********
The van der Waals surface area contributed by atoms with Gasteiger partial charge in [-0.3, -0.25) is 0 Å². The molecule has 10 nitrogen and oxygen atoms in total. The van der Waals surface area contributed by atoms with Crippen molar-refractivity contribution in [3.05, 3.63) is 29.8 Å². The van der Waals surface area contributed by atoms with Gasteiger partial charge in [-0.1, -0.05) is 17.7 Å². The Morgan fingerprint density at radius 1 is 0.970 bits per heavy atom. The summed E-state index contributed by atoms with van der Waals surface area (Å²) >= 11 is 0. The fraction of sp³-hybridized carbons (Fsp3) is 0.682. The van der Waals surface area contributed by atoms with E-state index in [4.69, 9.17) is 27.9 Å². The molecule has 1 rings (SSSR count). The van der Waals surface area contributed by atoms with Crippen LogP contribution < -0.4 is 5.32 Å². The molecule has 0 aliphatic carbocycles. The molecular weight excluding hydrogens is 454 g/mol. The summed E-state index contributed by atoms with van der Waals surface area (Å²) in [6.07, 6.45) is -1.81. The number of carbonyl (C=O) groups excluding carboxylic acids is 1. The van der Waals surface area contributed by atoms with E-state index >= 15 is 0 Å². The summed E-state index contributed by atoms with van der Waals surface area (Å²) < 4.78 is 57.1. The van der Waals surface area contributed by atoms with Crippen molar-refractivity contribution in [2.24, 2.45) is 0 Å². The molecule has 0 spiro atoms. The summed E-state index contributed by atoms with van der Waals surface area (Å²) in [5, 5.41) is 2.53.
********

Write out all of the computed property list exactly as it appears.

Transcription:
The van der Waals surface area contributed by atoms with Gasteiger partial charge in [-0.3, -0.25) is 0 Å². The molecule has 10 nitrogen and oxygen atoms in total. The van der Waals surface area contributed by atoms with Crippen molar-refractivity contribution in [3.05, 3.63) is 29.8 Å². The van der Waals surface area contributed by atoms with Gasteiger partial charge in [-0.1, -0.05) is 17.7 Å². The Morgan fingerprint density at radius 1 is 0.970 bits per heavy atom. The summed E-state index contributed by atoms with van der Waals surface area (Å²) >= 11 is 0. The fraction of sp³-hybridized carbons (Fsp3) is 0.682. The van der Waals surface area contributed by atoms with E-state index in [4.69, 9.17) is 27.9 Å². The molecule has 1 rings (SSSR count). The van der Waals surface area contributed by atoms with Crippen LogP contribution < -0.4 is 5.32 Å². The molecule has 0 aliphatic carbocycles. The molecular weight excluding hydrogens is 454 g/mol. The summed E-state index contributed by atoms with van der Waals surface area (Å²) in [6.07, 6.45) is -1.81. The number of carbonyl (C=O) groups excluding carboxylic acids is 1. The van der Waals surface area contributed by atoms with E-state index >= 15 is 0 Å². The summed E-state index contributed by atoms with van der Waals surface area (Å²) < 4.78 is 57.1. The van der Waals surface area contributed by atoms with Crippen molar-refractivity contribution in [2.24, 2.45) is 0 Å². The molecule has 0 spiro atoms. The summed E-state index contributed by atoms with van der Waals surface area (Å²) in [5, 5.41) is 2.53.